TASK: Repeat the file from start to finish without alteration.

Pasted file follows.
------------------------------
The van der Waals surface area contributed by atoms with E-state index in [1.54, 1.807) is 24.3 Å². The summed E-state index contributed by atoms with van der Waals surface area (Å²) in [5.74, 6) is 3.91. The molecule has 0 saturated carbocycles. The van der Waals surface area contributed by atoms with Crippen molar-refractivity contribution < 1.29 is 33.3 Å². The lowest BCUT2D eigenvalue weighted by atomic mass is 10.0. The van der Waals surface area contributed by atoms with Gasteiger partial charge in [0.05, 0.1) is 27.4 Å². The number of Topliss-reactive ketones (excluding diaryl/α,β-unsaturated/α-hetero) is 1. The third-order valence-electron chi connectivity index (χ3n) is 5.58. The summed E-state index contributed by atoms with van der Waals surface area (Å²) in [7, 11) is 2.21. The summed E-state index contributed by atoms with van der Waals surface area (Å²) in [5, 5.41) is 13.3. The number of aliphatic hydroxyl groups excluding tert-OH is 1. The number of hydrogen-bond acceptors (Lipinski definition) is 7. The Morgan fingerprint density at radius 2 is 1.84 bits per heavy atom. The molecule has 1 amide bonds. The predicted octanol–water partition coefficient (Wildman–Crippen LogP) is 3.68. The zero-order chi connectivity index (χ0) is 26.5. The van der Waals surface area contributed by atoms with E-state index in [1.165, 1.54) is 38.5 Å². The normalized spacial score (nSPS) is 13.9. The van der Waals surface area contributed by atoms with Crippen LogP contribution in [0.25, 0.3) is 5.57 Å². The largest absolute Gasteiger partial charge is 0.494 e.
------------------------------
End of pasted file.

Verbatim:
The van der Waals surface area contributed by atoms with E-state index in [1.54, 1.807) is 24.3 Å². The summed E-state index contributed by atoms with van der Waals surface area (Å²) in [5.74, 6) is 3.91. The molecule has 0 saturated carbocycles. The van der Waals surface area contributed by atoms with Crippen molar-refractivity contribution < 1.29 is 33.3 Å². The lowest BCUT2D eigenvalue weighted by atomic mass is 10.0. The van der Waals surface area contributed by atoms with Gasteiger partial charge in [0.05, 0.1) is 27.4 Å². The number of Topliss-reactive ketones (excluding diaryl/α,β-unsaturated/α-hetero) is 1. The third-order valence-electron chi connectivity index (χ3n) is 5.58. The summed E-state index contributed by atoms with van der Waals surface area (Å²) in [7, 11) is 2.21. The summed E-state index contributed by atoms with van der Waals surface area (Å²) in [5, 5.41) is 13.3. The number of aliphatic hydroxyl groups excluding tert-OH is 1. The number of hydrogen-bond acceptors (Lipinski definition) is 7. The Morgan fingerprint density at radius 2 is 1.84 bits per heavy atom. The molecule has 1 amide bonds. The predicted octanol–water partition coefficient (Wildman–Crippen LogP) is 3.68. The zero-order chi connectivity index (χ0) is 26.5. The van der Waals surface area contributed by atoms with E-state index in [1.165, 1.54) is 38.5 Å². The normalized spacial score (nSPS) is 13.9. The van der Waals surface area contributed by atoms with Crippen LogP contribution in [0.25, 0.3) is 5.57 Å². The largest absolute Gasteiger partial charge is 0.494 e.